I put my var in neutral and apply the handbrake.While sitting there I also put the headlamps on fuulbeam to dazzle the cardriver in front as he is dazzling me with his brakelighs(often 3).

Petty I know but it makes me feel better!

I used to do similar too as I did not appreciate toasted retinas but now I own a blue motion DSG and the engine only stays off on the blue mo if you either have your foot on the brake or shift into park. I shift into park if I am at a junction with a long sequence, but I worry about panicking the driver behind when they get a flash of reverse lights....

RicardoB    on 17 November 2018

I have to admit that I do the same - even when in my manual car - neutral, handbrake on - and full headlights (but only when I know they won't upset oncoming traffic or dazzle pedestrians)

Buddyduke    on 27 November 2018

I am disabled so my car is fully adapted to me so when I am waiting I have my brake lights on, can not do anything else till the car in front moves off. My car eco comes on and shuts off the engine when I take my foot off the brakes the engine starts up to move off.

You have to think about it next time not everybody has got their limbs working.

The old saying is think before you put your brain into gear or in your case full beam.

WillZander    on 17 November 2018

I'm one of those in a queue sitting on the brake, however it is an automatic and has stop/start, so although the brake lights are on, the engine is not and therefore I'm not wearing out the clutch - or am I misguided?

ajs    on 17 November 2018

The letter was about the brakes I think. If you keep your foot on the brake it has 2 effects. 1) it might warp the disks so they’ll need replacing more regularly than they might; and 2) your brake lights will be blinding the driver behind. So, yes, your gearbox and clutch should be fine, but you’re brakes might not and you might irritate the person in the car behind.

mynameistrevor    on 18 November 2018

Yes. This is a real bummer for me too. Its lazy driving I think and inconsiderate. Its got to put strain on the auto box.

I must say I prefer to drive an auto, especially in certain driving conditions, but where practicable I put the lever in N if needed. Also the Stop Start seems to work quite well as well.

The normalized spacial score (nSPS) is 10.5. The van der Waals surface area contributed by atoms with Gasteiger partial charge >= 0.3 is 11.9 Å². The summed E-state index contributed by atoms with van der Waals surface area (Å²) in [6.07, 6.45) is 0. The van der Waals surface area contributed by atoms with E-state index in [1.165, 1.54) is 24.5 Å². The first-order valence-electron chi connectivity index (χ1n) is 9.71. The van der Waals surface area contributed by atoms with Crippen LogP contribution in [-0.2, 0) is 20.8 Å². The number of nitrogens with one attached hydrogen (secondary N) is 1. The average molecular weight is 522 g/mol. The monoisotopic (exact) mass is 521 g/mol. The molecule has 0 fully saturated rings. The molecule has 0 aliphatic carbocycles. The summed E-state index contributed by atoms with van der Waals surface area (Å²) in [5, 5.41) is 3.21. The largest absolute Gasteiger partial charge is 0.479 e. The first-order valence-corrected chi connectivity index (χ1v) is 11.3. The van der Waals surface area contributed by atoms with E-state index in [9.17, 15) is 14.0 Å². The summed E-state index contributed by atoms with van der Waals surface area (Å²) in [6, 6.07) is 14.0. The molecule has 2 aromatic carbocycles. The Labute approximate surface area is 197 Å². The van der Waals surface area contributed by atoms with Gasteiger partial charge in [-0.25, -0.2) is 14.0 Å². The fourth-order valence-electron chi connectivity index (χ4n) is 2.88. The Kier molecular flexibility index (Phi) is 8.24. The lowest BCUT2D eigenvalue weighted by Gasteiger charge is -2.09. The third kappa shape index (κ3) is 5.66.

stojom    on 17 November 2018

Cvt boxes. I’ve had a verso cvt for three years and I love it, so relaxing to drive and better fuel consumption than my previous Astra torque converter.( both petrol) As regards complaints about noise, if you accelerate gradually it’s no worse than a manual. If you’re the foot to the floor driver of course it will be noisy, the same as a manual revved hard in lower gears. They should be reliable as Americans have had them for some time.

Edited by stojom on 17/11/2018 at 10:31

Engineer Andy    on 17 November 2018

It depends upon the brand - those in Nissans have not been very reliable, those in Toyotas have been. They are made by different firms (quite often not the car manufacturer, though the other firm may be partly owned by them).

Phil Marriner    on 17 November 2018

Re. Action station. I am an owner of an emissions fixed VAG diesel. I don't see the point of the class action or compensation chasing lawsuit. No issues since Oct 2016 but run exclusively on Costco diesel (premium similar to Shell V Power / BP Ultimate) .

klacto    on 22 November 2018

You should never "retaliate" by using full beam in response to the driver in front leaning on his brakes at a hold up. Just look away from the dazzle.

Buddyduke    on 27 November 2018

It is the same with s/s when you put the brakes on waiting the engine cuts out then when you take your foot off the brakes the engine starts up. Another thing is what happens if the car in front is a disabled person which has their car adapted?. A lot of people need to think before they write on here.